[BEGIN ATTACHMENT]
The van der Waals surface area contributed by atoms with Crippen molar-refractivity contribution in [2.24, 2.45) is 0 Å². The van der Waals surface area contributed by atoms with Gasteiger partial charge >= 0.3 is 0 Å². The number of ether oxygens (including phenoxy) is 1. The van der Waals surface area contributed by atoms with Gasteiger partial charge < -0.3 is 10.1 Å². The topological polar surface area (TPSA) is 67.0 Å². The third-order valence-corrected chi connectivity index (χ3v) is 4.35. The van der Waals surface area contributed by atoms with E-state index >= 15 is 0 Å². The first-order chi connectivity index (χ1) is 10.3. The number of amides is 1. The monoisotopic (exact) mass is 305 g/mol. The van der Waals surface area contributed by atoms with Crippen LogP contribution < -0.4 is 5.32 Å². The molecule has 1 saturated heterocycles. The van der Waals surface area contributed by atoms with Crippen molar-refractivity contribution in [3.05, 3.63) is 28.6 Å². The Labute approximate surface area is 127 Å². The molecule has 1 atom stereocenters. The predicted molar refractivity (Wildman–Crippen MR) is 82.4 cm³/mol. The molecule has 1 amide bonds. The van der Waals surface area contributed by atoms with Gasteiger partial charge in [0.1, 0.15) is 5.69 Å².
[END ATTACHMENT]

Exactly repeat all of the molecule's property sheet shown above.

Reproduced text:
The van der Waals surface area contributed by atoms with Crippen molar-refractivity contribution in [2.24, 2.45) is 0 Å². The van der Waals surface area contributed by atoms with Gasteiger partial charge >= 0.3 is 0 Å². The number of ether oxygens (including phenoxy) is 1. The van der Waals surface area contributed by atoms with Gasteiger partial charge < -0.3 is 10.1 Å². The topological polar surface area (TPSA) is 67.0 Å². The third-order valence-corrected chi connectivity index (χ3v) is 4.35. The van der Waals surface area contributed by atoms with E-state index >= 15 is 0 Å². The first-order chi connectivity index (χ1) is 10.3. The number of amides is 1. The monoisotopic (exact) mass is 305 g/mol. The van der Waals surface area contributed by atoms with Crippen LogP contribution < -0.4 is 5.32 Å². The molecule has 1 saturated heterocycles. The van der Waals surface area contributed by atoms with Crippen molar-refractivity contribution in [3.05, 3.63) is 28.6 Å². The Labute approximate surface area is 127 Å². The molecule has 1 atom stereocenters. The predicted molar refractivity (Wildman–Crippen MR) is 82.4 cm³/mol. The molecule has 1 amide bonds. The van der Waals surface area contributed by atoms with Gasteiger partial charge in [0.1, 0.15) is 5.69 Å².